Robert (Robbie) Pearl, MD, the former Executive Director and CEO of the Permanente Medical Group is the author of a new must-read book on healthcare titled “Mistreated: Why We Think We’re Getting Good Health Care—and Why We’re Usually Wrong.” The book explores how terribly broken the U.S. healthcare system is and what needs to be done to fix it. The book starts with the story of his father, a dentist, a World War II hero, and a member of the Greatest Generation. After spending the evening reminiscing with Robbie and his brother Ron, also a doctor, his dad went home with Ron to spend the night. Early next morning, Ron found him on the living room floor, unconscious. Ron called 911 and arranged for his father to be admitted to the Stanford ICU. He was deathly ill with sepsis, an infection where bacteria enters the bloodstream and wreak havoc with many of the body’s organs.
Full of energy until his 60’s when he developed hemolytic anemia, Robbie’s dad eventually required removal of his spleen to maintain his red blood cell count. As every doctor knows, the danger is that splenectomy puts you at high risk for certain infections, including pneumococcus, the bacteria that often causes pneumonia. When his Dad’s blood cultures came back positive for pneumococcus, Robbie wondered how this could have happened. There is a vaccine against pneumococcus that everyone with a splenectomy is supposed to get. His dad had seen many doctors both in New York and Florida where he split his time. When Robbie called to check on his dad’s medical history, it turned out that each of his many doctors thought someone else had given him the pneumococcal vaccination. But no one had. So Robbie’s dad was now in the ICU at risk of dying of a preventable medical condition all because no one had a complete picture of his medical history. He joined the ranks of thousands and thousands of people who get sick or die from avoidable medical errors.
I had a chance to talk to Robbie about his book on my July 17, 2017 podcast for the American Journal of Managed Care. You can listen to the podcast here:
When perception contradicts reality
There are many studies documenting the failures of the U.S. healthcare system. Just last week, the Commonwealth Fund published an article ranking the U.S. dead last in a report comparing the performance of the health systems of 11 different high-income countries. However, as Robbie says, if you ask your friends, they are likely to tell you that the U.S. has the best healthcare in the world. There is a striking contrast between what the facts show and people’s perception. And, he says, context shapes perception and perception shapes behavior. If you like your doctor and the front office staff, you may think you have the best healthcare in the world as long as you don’t get really sick. If you don’t know there is an alternative, you may believe it is ok to spend an hour in traffic to see a physician for 10 minutes. If you don’t know how much the care experience is improved when services are integrated instead of dispersed across multiple locations, you may not think twice about the inconvenience of seeing your doctor on one side of town, getting your blood drawn on the other, and picking up your drugs in yet another location.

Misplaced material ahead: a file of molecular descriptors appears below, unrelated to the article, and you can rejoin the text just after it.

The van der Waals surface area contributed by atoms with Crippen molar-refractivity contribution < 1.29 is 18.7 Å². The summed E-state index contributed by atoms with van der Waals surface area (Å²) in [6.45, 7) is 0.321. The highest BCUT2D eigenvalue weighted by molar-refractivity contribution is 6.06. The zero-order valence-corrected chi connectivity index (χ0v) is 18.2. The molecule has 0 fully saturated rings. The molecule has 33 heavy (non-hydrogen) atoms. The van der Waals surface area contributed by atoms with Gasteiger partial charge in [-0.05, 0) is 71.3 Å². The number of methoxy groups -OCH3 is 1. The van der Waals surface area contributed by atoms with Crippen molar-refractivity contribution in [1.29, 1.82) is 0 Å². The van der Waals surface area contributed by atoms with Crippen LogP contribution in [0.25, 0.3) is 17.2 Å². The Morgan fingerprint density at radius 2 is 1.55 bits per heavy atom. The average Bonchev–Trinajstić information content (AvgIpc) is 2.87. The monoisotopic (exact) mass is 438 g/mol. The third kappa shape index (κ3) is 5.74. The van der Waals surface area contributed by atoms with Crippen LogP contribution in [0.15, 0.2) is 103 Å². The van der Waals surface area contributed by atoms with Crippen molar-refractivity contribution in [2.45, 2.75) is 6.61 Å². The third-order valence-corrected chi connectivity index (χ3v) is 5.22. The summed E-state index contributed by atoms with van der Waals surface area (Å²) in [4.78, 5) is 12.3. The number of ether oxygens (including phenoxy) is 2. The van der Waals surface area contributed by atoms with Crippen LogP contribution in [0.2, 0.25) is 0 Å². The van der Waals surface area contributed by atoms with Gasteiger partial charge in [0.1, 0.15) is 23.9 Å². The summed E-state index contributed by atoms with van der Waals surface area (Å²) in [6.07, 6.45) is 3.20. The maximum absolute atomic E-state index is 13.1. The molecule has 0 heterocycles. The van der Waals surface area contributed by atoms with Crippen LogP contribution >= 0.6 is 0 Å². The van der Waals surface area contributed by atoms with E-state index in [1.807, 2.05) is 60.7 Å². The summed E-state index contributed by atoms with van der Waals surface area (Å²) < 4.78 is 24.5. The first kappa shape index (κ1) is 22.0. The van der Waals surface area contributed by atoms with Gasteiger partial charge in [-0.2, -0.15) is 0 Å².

Not only is our healthcare system inconvenient for patients, it is also producing mediocre to poor outcomes at a very high cost. As Dr. Pearl said during our interview:
“Healthcare costs are huge and are rising more rapidly than our ability to pay. Almost 1 in every 5 dollars that we spend on goods and services are spent on healthcare now and we are on a path to spend 1 in 3 in the future. At the federal level, the U.S. government spends 40% of its tax revenues on healthcare and there are 10,000 baby boomers becoming Medicare eligible every day which should put us on a path spend even more.”
So how did we get into this mess anyway?
In a chapter titled, “The Legacy Players”, Robbie points to four huge, powerful, multi-billion dollar industry sectors that played a role. All are doing extremely well—from their perspective and the perspective of their shareholders or stakeholders—and all have a vested interest in maintaining the status quo. These Legacy Players have a stranglehold on different aspects of the healthcare system, driving up costs and helping to make healthcare in the U.S. unaffordable and inaccessible. The four Players are:
1. Health insurers
These are the guys who pay for most of the care consumed by Americans, although, increasingly, they are sharing the pain with consumers in the form of high premiums, high deductibles, and larger and larger cost-shares via coinsurance and copays. There has been remarkable consolidation in the health insurance industry over the last couple of decades with only five mega-companies now dominating the commercial health insurance landscape. Attempts to consolidate even further, from five to three, thankfully have met with regulatory resistance. But even without further consolidation, the big five wield huge leverage over the delivery system—the parts of the health care system that actually deliver the care. However, despite their clout, health insurers have been pretty ineffective at containing costs despite implementing complex coverage rules, expensive and relatively ineffective care management programs, and excluding coverage for medical procedures, such as bariatric surgery for hard to control diabetes, that have well-documented returns on investment. In his book, Dr. Pearl says,
“It’s not that they don’t want to improve performance at the care delivery level. They just don’t know how. and when they’ve tried in the past, the results have been dismal.”